Sprint Nextel Corp. has been refining its network filtering technologies, and a spokesman for Cingular Wireless, a joint venture between AT&T Inc. and BellSouth Corp., says the company plans to begin making antivirus software available to customers with certain phones.
The new security products are taking aim at the new threats by being more flexible. Most new software can receive updates about potential new viruses over the air, eliminating the need for customers to download new software every time a new type of threat is detected. Companies are also trying to boost consumer adoption by building their software for a broader range of phones, which vary widely as to which types of applications they can handle.
Like similar software for computers, the applications must be downloaded–either from a mobile web site or through synching with a desktop. The programs then automatically scan file types such as eMails, documents, or text messages that might be infected in the background, typically displaying an icon at the bottom of the screen to indicate they are active. When something trips the system, a window pops up identifying the file as one whose purpose might be to steal information from or crash the device and warning the user not to launch it.
The applications aren’t yet as sleek and seamless as their computer counterparts, in part because mobile phones have smaller interfaces, less processing power, and lower memory capacity. But with more phones able to run more complex applications with computer-like vulnerabilities, organizations and individual consumers are increasingly realizing that mobile security ought to encompass more than safeguarding data.
Even spam text messages–of which U.S. consumers will receive about 800 million this year, up from 500 million last year, according to Ferris Research Inc. of San Francisco–are more than an inconvenience. Consumers are charged for receiving text messages, and a flurry of fakes can be a persistent interruption, causing one’s phone to go off with each successive piece of spam.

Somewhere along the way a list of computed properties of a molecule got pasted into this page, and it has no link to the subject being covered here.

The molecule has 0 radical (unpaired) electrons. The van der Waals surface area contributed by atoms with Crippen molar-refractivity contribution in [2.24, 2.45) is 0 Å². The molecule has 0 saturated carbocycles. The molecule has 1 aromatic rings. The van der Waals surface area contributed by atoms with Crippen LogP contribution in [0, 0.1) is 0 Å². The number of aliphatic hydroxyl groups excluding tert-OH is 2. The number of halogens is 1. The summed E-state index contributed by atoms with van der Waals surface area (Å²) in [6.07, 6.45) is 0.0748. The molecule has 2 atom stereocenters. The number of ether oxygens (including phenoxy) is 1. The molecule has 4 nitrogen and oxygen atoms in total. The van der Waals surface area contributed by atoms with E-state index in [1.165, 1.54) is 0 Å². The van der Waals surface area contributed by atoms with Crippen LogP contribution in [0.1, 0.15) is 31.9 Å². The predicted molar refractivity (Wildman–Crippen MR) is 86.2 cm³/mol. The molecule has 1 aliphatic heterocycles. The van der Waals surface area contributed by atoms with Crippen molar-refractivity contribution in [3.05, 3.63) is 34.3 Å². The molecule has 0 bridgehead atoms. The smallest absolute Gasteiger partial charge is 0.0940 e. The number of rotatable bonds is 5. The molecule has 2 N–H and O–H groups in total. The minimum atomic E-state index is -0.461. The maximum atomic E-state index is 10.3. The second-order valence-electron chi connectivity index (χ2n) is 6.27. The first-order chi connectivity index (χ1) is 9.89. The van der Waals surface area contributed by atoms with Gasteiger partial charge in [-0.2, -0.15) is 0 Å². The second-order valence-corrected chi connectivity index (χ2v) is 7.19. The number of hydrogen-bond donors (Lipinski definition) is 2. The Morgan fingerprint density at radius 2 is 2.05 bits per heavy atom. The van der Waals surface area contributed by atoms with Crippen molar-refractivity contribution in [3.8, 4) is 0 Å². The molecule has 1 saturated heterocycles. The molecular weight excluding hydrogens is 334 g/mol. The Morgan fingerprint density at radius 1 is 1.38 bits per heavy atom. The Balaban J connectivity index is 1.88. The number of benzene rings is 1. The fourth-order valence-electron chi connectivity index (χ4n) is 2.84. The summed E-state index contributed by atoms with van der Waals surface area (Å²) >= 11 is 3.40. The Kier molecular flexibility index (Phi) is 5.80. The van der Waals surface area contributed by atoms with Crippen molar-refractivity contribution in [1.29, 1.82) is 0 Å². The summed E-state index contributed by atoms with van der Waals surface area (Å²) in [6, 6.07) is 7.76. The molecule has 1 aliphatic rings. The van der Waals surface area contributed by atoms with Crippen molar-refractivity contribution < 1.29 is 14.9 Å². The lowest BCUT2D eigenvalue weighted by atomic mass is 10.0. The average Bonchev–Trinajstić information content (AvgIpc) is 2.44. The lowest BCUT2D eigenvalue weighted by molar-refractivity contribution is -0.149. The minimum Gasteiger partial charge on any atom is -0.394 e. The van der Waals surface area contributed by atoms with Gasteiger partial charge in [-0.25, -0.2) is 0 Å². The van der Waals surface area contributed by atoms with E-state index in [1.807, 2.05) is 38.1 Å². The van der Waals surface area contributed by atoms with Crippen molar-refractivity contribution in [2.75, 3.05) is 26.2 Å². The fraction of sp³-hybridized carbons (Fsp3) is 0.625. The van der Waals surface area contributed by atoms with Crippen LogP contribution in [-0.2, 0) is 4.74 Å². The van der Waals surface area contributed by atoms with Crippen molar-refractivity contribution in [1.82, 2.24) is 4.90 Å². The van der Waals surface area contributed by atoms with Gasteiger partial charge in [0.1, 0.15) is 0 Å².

Meghann Marco recently had to switch phone numbers after she found herself barraged with fraudulent messages peddling new home loans or containing just pure gibberish. Cingular allowed her to switch her number at no cost. “It was a huge mess, but it was better than a flood of messages from escort services,” says the 26-year-old writer from Brooklyn, N.Y.
The threat of a mobile device catching an unwanted bug is still small. At this stage, many security analysts advise that consumers ought not to bother with stand-alone software, which costs around $30 for a year’s license and has to be downloaded to the vast majority of devices separately. Prudence such as shutting off your phone’s Bluetooth reception when you don’t need it might be caution enough.
Preferring to be safe rather than sorry, Rod Trent recently downloaded Computer Associates’ eTrust antivirus software, which costs him around $30 a year, to his $500 Samsung smart phone. But since then, about once a week he gets a pop-up screen telling him he is low on memory and needs to close an application. “It makes me feel protected, but I am thinking of removing it anyway,” says Trent, who runs an online forum for computer technology administrators.
Complaints that mobile antivirus software affects device performance aren’t unusual, says Sam Curry, vice president of security management for Computer Associates, and new versions will be faster and lighter, he says.
Sprint Nextel Corp.